It’ll be interesting to see how Ted addresses this issue tomorrow.

    2. particolor wrote on

      You saved me reading ALL of it !:-) I was lost on the first Paragraph 🙂 🙂

    3. Minecraftyfyer wrote on

      exactly the same

  3. Rob wrote on

    Huh?

  4. Wayne Stewart wrote on

    Are these presentations available after initial broadcast? How are they accessible?

  5. Tulio Cimerilli, MD wrote on

    Think that Thomas Robert Malthus (UK, 1766-1834) was right, after all. His Theory applies today in our world -Reclaiming Malthus, in Google-, but we got aware too late…

  6. Bill DAVIS wrote on

    The assumption that only bad and lowly things are missing from the grid is invalid.The real nightmare comes from the idea that there is only this “grid world”,and all else is bad. The “winners” ,on the grid, are the 1984 nightmare world we are becoming.

    1. Garrick wrote on

      exactly on point. The police state is here and it is run by a blindfolded dispensation of state mandated moral-speak.

      1. roby wrote on

        u r right on garrick…..and moral that are not so moral!!!!!!! just a robbery to individual rights and a dispensary of rules and regulations to lower the individual way of thinking as we were a bunch of sheep !!!!!!

  7. Michael Lunse wrote on

    As someone who spent a number of years in mining and producing metrics in a large corporation, myself and my team realized that many people:
    – use and focus only on the metrics they like
    – manipulate data reporting to tell the story they want told
    – misinterpret or don’t understand what the data is telling them
    From this background we would create special metrics, which may or may not always be published, to:
    – weed out the manipulators
    – provide a more balanced picture for the focusers in the crowd
    – provide additional information to help the dazed and confused

    Mark Twains’s, and others, views on statistics (and you can include analytics and data in that) are as true now as when the phrase was first uttered.

    1. Michael wrote on

      Just people doing what they do but using analytics to get what they want. Sort of like using drones to carry drugs over the border.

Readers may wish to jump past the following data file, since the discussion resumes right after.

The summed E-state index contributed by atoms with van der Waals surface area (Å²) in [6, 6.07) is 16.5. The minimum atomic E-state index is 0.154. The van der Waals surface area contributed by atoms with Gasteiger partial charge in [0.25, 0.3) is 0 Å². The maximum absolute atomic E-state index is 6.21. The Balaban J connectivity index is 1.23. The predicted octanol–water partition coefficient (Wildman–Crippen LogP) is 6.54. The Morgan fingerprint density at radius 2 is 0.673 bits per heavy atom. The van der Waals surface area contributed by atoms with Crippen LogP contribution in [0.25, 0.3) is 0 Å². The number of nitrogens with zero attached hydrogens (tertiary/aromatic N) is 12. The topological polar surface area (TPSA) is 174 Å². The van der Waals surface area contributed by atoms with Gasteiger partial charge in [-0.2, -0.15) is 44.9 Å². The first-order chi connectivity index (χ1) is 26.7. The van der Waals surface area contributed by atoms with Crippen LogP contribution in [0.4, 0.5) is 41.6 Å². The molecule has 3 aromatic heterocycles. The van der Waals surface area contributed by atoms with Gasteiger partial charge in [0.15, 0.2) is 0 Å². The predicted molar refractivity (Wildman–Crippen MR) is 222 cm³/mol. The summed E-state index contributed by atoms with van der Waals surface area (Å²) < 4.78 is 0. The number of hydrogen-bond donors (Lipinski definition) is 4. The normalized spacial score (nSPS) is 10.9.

8. michael scott wrote on

    The demands that are made on my time and my purse by various internet, let’s call them “utilities”, such as Mozilla and Google are great, but the services they provide are incredibly valuable to me, they are also worth paying for and I would much rather pay a regular annual fee for them than the current state of affairs, where I get bugged for contributions, as if they were some kind of charity. The downside of the current system is that I know that a small percentage of users pay for access to them, and the vast majority use them and try to avoid paying for them. Facebook too is corrupted.
    Analytics probably got Trump elected, and that we will all pay for sooner or later.
    Here’s what I suggest:
    Charge me a regular annual fee, and guarantee me freedom from hidden adware and PUPs and from incessant begging letters.

    1. PayZaLee wrote on

      I only see this happen once a year, maybe I’m not remembering correctly. I send a payment when I 1st get asked, What I would like to see is, once I have sent a payment I simply don’t get the request (reminder) anymore until the following year. I would think if you actually had to pay for the service, human nature would dictate the service would fade away eventually since there are also free services offered with the appearance of basically the same service. Is that not where Netscape (Mozilla) was born from in the first place, an alternative from Microsoft’s IE and the control and limitations it had.